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Why should we be more obliged to imitate
But I would farther ask these our Bre-
Law which they would impofe upon others? Do they use that Gesture in taking the holy Supper that our Saviour and his Apostles did? If what they fay be true, namely, that the Apostles received the Sacrament at our Saviour's Hands in a Table Pofture, then I am fure they do not. For the Pofture which our Saviour and his Apostles used in taking their Meals, was not fitting, as we practise, but lying or leaning on a Couch. As may be proved from feveral Texts of Scripture; and particularly from the Account that is given by St. John, of this very laft Supper of our Saviour's. But now I never heard that any of our Brethren ufed to receive the Sacrament in this Posture, but they do it either fitting or ftanding, which is a quite different Gesture. But in Answer to this, they fay, that we are not obliged to obferve precisely that particular Pofture that our Saviour ufed, but only in general, that Pofture which is used at Meals, because he did fo. Now the Cuftom of our Country is to take our Meals fitting, and therefore in ufing that Pofture at the Sacrament, we do fufficiently follow our Saviour's Example.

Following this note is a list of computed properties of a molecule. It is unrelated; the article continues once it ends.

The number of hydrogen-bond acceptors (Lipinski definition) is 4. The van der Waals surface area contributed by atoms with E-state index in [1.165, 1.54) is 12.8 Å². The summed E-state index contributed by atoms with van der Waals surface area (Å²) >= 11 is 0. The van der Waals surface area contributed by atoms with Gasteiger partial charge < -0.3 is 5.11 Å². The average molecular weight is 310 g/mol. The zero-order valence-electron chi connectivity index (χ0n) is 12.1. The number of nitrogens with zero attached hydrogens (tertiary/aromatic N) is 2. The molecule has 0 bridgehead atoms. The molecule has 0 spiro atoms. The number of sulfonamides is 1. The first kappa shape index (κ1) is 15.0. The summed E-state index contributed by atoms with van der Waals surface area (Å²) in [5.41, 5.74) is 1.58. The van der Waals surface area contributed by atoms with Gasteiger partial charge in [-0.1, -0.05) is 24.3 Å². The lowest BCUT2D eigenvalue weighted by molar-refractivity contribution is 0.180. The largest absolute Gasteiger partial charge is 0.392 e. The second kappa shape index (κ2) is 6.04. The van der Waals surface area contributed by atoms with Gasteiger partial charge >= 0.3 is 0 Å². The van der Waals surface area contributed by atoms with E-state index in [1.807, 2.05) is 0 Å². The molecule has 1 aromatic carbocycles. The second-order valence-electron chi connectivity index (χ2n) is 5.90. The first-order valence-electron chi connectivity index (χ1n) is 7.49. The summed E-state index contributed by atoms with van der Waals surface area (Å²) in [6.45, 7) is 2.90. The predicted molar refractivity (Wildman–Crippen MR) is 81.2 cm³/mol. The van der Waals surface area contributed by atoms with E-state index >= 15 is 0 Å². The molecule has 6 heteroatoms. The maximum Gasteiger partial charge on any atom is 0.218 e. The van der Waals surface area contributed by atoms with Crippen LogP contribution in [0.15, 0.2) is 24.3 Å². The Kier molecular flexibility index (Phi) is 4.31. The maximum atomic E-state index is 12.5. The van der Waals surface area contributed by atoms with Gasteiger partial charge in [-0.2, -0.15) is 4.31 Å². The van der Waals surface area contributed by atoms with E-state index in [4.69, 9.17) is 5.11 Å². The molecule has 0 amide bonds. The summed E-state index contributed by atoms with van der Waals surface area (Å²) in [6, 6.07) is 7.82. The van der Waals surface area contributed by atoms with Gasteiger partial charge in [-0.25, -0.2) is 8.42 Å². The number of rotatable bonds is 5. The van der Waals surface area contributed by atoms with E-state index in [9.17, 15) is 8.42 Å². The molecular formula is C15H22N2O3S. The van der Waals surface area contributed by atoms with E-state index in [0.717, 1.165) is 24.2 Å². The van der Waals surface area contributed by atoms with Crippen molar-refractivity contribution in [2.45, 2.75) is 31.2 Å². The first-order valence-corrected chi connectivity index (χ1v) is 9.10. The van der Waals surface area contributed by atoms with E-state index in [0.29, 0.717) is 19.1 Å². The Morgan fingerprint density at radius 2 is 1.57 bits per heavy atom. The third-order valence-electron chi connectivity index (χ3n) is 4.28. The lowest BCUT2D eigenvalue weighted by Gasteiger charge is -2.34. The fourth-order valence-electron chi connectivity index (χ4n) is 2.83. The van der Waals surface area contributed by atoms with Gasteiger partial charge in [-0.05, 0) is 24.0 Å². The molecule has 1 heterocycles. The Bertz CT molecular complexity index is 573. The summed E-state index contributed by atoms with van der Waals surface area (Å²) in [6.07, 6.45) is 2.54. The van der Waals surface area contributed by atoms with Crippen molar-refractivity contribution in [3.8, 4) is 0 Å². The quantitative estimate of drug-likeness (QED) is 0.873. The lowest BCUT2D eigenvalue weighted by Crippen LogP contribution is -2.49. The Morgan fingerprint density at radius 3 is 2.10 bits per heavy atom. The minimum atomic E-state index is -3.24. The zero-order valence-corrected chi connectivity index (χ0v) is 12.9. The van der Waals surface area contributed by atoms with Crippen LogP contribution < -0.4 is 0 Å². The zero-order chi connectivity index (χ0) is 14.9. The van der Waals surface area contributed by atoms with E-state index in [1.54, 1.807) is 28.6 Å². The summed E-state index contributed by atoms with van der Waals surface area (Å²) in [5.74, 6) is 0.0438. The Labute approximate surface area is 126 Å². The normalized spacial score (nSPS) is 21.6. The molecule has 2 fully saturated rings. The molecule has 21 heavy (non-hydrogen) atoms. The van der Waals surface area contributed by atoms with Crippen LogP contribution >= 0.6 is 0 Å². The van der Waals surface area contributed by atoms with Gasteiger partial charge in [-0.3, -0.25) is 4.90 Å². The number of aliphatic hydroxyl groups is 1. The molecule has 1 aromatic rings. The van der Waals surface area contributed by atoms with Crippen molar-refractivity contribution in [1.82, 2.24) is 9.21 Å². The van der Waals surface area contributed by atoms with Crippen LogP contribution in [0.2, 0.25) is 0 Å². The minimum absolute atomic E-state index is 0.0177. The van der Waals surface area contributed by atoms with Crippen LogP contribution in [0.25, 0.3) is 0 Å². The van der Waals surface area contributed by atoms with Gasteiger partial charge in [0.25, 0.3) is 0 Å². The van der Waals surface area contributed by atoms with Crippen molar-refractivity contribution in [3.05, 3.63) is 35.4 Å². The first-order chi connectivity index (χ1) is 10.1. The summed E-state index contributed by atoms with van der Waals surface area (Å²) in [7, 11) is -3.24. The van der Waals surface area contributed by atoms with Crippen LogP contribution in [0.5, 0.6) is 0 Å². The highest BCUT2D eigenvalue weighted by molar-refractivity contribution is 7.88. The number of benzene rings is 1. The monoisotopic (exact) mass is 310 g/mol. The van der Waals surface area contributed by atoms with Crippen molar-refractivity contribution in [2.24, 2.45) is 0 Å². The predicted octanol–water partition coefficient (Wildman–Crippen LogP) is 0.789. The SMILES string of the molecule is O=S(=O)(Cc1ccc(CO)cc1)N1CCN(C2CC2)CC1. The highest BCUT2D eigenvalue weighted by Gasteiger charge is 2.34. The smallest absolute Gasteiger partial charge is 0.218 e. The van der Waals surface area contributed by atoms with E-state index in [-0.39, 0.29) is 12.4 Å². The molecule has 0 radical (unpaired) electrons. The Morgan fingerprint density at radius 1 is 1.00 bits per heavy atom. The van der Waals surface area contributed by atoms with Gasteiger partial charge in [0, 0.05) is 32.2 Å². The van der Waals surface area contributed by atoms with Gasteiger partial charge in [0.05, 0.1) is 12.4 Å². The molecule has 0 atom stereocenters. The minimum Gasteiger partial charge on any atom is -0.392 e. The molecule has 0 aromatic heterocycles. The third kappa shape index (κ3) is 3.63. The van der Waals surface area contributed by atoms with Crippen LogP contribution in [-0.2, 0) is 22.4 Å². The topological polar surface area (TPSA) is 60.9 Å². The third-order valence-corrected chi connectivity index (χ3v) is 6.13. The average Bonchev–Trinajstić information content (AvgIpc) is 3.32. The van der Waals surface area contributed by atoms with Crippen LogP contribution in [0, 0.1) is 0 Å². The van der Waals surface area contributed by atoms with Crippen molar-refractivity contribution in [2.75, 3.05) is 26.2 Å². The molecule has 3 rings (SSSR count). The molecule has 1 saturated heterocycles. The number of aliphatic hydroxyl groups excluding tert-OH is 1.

To this I reply firft, that this is gratis dictum thofe that fay this, can give no Reason why they fay fo. If the Principle they build their Notion upon will hold Water, it will every Jot as much prove the
Neceffity of imitating Chrift in the parti-
But further; If the general received Po-
little, and without any publick Authority, had to bring in fitting in the Place of leaning?
But I am fenfible I tire you with being fo long upon this Head. All the Apology I have to make, is, that I thought it would ferve fome Purpose to make this Matter as plain as was poffible.
I have now done with my Cafes of Confcience concerning the Extent of our Obligation to follow Chrift's Example, which, you fee, I have refolved in fix Proposi
The next Thing I am to do, is to propofe fome of thofe Virtues which our Saviour was most eminent for, and which are of the greatest Use in human Life, and ferioufly to recommend them to your Imitation.
I pray God give a Bleffing to what has been faid.
Now to God, &c.
Chrift's Piety, and Diligence, and
1 PET. ii. 21.
Leaving us an Example, that we should fol-
HAVE made two Sermons upon this Text. In the firft of them, I laid before you in general the great Obligation that lies. upon us to follow our Lord's Example. In the fecond, I endeavoured to fhew the Extent of this Obligation; how far, and in what Inftances Chrift's Life was an Example to us; in what Cafes we are obliged to the Imitation of it, and in what Cafes not. I now come to the third Thing I propofed upon this Text, and which indeed is the principal Thing I in-. tended when I first pitched upon it; and